Allan Kingdom: “Don’t Sugarcoat Anything”
The making of “Blast” sums up Allan Kingdom’s artistic career so far to a T.
Picture this: It’s a beautiful fall day in St. Paul, Minnesota. It’s Kingdom’s hometown. He’s due to perform one of his first-ever headlining shows, and at the last minute, fans rush the outdoor stage chanting his lyrics. He kills the set. He wakes up the next morning not sure what happened, but recognizes the energy exuding from his flesh. If he didn’t know better, he’d guess he was about to sprout wings. It’s on. He tells his homie to drive him to the studio immediately, because he absolutely has to channel this energy into something. That turns out to be “Blast,” his latest Plain Pat-assisted banger.
“I see my palette becoming more diverse,” says Kingdom of his latest music. “I party a lot more now. I didn’t used to party, so I only had a specific type of music.”
Kingdom, whose follow-up to Future Memoirs drops soon, says he’s much more contemplative about his music than he used to be, having recorded spontaneous, stream-of-consciousness raps for most of his career up to this point.
“After meeting kids who are like, ‘Yo, this helped me get through rehab,’ it just touches you in a certain way, where you’re like, ‘OK, let me just put a little more thought into what I’m saying,” he says.
He couldn’t be in a better environment to do just that, after linking with fellow St. Paul artists on the come-up Bobby Raps, Psymun, and Corbin (formerly known as Spooky Black), just this past summer. Together they make up The Stand4rd, an “alternative” hip-hop project with touches of R‘n’B and soul. Kingdom is also fortunate enough to have his idol's mentor as someone who currently makes all of the executive decisions for his music, Plain Pat.
Kingdom says of Plain Pat's influence on his music: “One of the main things he taught me is to just be clear, let your message be clear, don’t sugarcoat anything.”
If the name rings a bell, it’s because Kid Cudi gives a shout out to his former long-time mentor Plain Pat in the first couple seconds of “The Funeral,” one of the songs on his mixtape A Kid Named Cudi, which Kingdom identifies as one of his biggest influences growing up, along with Kanye West and Pharrell Williams.
The story goes, when Kingdom was around 17 he made friends with some of Plain Pat’s friends on Twitter, until it became possible to connect with him personally. He then begged his mom to pay for a trip out to New York, after Pat complimented his production chops as being “intimidating,” seeing as he was still in high school at the time. That led to him meeting Cudi’s entire (former) team from the days of that mixtape and Man on the Moon: The End of Day.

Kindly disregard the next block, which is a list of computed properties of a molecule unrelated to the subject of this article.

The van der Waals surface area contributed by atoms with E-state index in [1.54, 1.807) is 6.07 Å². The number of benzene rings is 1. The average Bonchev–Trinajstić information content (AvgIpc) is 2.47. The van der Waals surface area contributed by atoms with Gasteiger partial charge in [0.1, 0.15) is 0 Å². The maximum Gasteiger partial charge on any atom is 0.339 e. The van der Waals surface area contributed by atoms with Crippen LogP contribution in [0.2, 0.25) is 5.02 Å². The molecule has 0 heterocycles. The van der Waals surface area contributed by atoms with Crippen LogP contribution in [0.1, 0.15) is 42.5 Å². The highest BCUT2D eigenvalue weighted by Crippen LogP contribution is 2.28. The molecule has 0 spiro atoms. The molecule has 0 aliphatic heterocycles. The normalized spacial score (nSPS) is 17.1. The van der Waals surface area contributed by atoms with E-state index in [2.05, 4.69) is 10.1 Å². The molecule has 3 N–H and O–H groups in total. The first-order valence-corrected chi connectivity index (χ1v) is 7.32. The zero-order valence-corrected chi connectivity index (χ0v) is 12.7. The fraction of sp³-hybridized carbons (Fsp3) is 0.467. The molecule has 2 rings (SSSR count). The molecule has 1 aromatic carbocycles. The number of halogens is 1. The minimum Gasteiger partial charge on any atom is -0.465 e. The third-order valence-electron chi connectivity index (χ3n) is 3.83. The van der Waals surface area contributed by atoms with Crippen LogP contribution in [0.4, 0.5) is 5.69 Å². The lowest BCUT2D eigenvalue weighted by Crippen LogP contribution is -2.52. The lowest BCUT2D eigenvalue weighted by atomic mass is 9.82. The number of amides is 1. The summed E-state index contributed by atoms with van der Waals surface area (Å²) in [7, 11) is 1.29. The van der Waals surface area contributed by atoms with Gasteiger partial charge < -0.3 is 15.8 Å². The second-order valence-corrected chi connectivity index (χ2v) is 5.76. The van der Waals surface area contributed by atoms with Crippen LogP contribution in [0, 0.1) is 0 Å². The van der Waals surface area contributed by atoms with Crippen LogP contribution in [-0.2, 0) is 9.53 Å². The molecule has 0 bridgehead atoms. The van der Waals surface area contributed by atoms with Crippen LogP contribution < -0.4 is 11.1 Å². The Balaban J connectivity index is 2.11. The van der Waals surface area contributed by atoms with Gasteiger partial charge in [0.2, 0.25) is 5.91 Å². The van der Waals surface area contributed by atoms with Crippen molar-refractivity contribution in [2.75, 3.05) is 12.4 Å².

“I was like, to my mom, ‘This is really important to me. I don’t even need a car or anything,’” remembers Kingdom. “So I went out there and got to meet him in the studio with Emile and DJ Kaslow and I was playing ‘Uvaje’d’ for them and they were like, ‘Wow, that’s wild.’”
Before that trip, Kingdom recorded a lot in his mother’s-pastor’s-son’s home studio, where he polished some of his recording skills. As far back as age nine or 10, Kingdom recorded songs with his mom in a studio on top of their church, releases for which his mom and uncle created album art of a young Kingdom in the children’s museum. During those early sessions his mom routinely made him swap his lyrics for Christian ones, even though she recognized his gift—along with his caretakers—and encouraged him from the day he began crooning harmonies overtop of songs on the car radio. Even when his mother put a stop to that, he picked up poetry, then quite naturally fell into hip-hop when he was exposed to it in 3rd grade.
“As a child, I always thought of it as my career,” says Kingdom. “I never wanted to do anything else. When I was like five or six I said I wanted to be like a fireman or an astronaut, but I only really wanted to be a musician.”
Listen to Allan Kingdom's newly released song "Glass Up" and check out his Closed Sessions documentary by Andrew Zieter for a behind the scenes look at Kingdom's creative process.
Images: Jason Swenson, Colin Michael Simmons